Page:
Set in early-19th century New York City, Little Old New York (1923) finds Marion Davies as Patricia O'Day, who arrives from Ireland to claim a family fortune . . . posing as her younger brother Patrick in order to do so. She meets Larry Delavan (Harrison Ford) who had planned on receiving that inheritance so he could back Fulton's new steamship and is now stuck. All of this is complicated by Patricia's falling in love with Delavan… who believes she is Patrick.
Director: Sidney Olcott
Producer: William Randolph Hearst
Cast: Marion Davies, Harrison Ford, Courtenay Foote, Stephen Carr
Genre: Romance, Comedy
Breakout Role for Marion Davies
Marion Davies Strikes it Rich
Review by Wes Connors (IMDB User)
In Ireland, golden-locked Marion Davies (as Patricia "Pat" O'Day) and her poverty-stricken family are about to be evicted from their home when news from "Little Old New York" reveals her young brother has inherited the estate of a wealthy relative. The family books passage to claim their fortune in the United States. Meanwhile, back in the USA, handsome Harrison Ford (as Larry Delavan) hopes the distant relatives do not arrive on time; if they're late, he gets the fortune. Just as Mr. Ford prepares to celebrate, Ms. Davies arrives to claim the estate, but disguised as her little brother, who died en route.
Ford is obviously unhappy. While left an allowance, he doesn't have the money to finance his much-hoped for investment, in a steam driven vessel developed by future famed inventor Robert Fulton (Courtenay Foote). And, Davies is frustrated and unhappy. She finds herself attracted to Ford, but stuck pretending she's her dead brother. Ford shows no sexual desire for effeminate young boys, but develops a fatherly affection for Davies. Ford accepts Davies as a young pal, and she helps finance Fulton's steam engine - but, Davies realizes she will only win Ford's love as a woman. And, she has fallen in love?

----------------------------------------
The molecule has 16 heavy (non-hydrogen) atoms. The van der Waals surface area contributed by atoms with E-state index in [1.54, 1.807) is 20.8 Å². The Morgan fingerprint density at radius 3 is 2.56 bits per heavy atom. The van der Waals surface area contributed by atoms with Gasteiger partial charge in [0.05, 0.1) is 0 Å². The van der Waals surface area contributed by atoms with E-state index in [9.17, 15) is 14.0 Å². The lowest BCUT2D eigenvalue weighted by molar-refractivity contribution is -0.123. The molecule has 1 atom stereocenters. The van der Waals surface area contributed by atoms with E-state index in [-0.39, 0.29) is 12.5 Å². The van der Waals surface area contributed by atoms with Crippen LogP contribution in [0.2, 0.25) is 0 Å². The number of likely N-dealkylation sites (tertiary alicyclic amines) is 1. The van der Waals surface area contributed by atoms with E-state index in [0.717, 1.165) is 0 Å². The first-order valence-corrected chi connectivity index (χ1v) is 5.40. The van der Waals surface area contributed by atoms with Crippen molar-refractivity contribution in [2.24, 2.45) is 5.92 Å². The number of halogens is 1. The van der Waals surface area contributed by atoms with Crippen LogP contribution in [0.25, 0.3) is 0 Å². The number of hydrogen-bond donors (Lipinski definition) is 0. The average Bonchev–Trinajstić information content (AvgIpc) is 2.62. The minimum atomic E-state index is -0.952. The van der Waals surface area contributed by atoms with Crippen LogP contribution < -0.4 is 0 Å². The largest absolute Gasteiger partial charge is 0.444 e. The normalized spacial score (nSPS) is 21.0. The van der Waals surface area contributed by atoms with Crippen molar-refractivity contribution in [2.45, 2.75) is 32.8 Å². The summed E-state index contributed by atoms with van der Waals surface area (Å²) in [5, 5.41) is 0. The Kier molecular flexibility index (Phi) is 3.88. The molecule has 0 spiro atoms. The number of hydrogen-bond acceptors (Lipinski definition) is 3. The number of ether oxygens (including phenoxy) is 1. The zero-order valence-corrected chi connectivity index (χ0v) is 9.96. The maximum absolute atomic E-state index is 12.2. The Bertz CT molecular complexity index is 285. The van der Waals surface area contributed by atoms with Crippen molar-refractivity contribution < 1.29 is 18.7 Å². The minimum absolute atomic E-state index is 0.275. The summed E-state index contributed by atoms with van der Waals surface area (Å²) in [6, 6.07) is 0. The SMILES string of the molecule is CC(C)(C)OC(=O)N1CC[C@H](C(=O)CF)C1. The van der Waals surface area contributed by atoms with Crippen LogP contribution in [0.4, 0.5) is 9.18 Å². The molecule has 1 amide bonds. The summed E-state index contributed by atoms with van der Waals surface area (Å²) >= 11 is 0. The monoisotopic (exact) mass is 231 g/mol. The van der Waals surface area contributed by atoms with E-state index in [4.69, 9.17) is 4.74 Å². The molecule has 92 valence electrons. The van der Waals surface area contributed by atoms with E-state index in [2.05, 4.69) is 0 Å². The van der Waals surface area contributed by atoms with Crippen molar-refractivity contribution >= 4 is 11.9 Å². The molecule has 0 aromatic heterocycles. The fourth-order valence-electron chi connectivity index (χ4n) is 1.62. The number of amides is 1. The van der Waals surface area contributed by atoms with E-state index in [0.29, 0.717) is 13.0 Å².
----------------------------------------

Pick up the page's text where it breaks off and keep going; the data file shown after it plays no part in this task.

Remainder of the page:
Davis isn't a very convincing boy, but she makes up for it with a charming performance. Ford, in pasty sideburns, convinces. Stage actor Charles Kennedy (as Reilly) and future "Superman" player Stephen Carr (as Patrick O'Day) help show the range of an illustrious cast and crew. Harry Watson and Louis Wolheim add excitement to the climax, as boxers "Bully Boy Brewster" and "The Hoboken Terror". Mr. Wolheim certainly whips up a frenzy. Veteran director Sidney Olcott gives pastoral beauty to the location scenes, like the one where Davies is bullied by three boys approaching from behind a fence.
"Little Old New York" benefits from the obvious financing of Davies sponsor William Randolph Hearst. And, unlike a couple of recent Hearts/Davies productions, it paid off handsomely at the box office. This picture helped restore Davies to the annual top ten "Box Office Stars" list compiled by Quigley Publications - she was the #5 for 1923, rising to her all-time high of #2 the following year. The movie finished at #10 in the annual "Film Daily" poll, and surprised many by appearing at a well-respected #5 on the "New York Times" ten best list. The Times was not a Hearst paper, and its praise was genuine.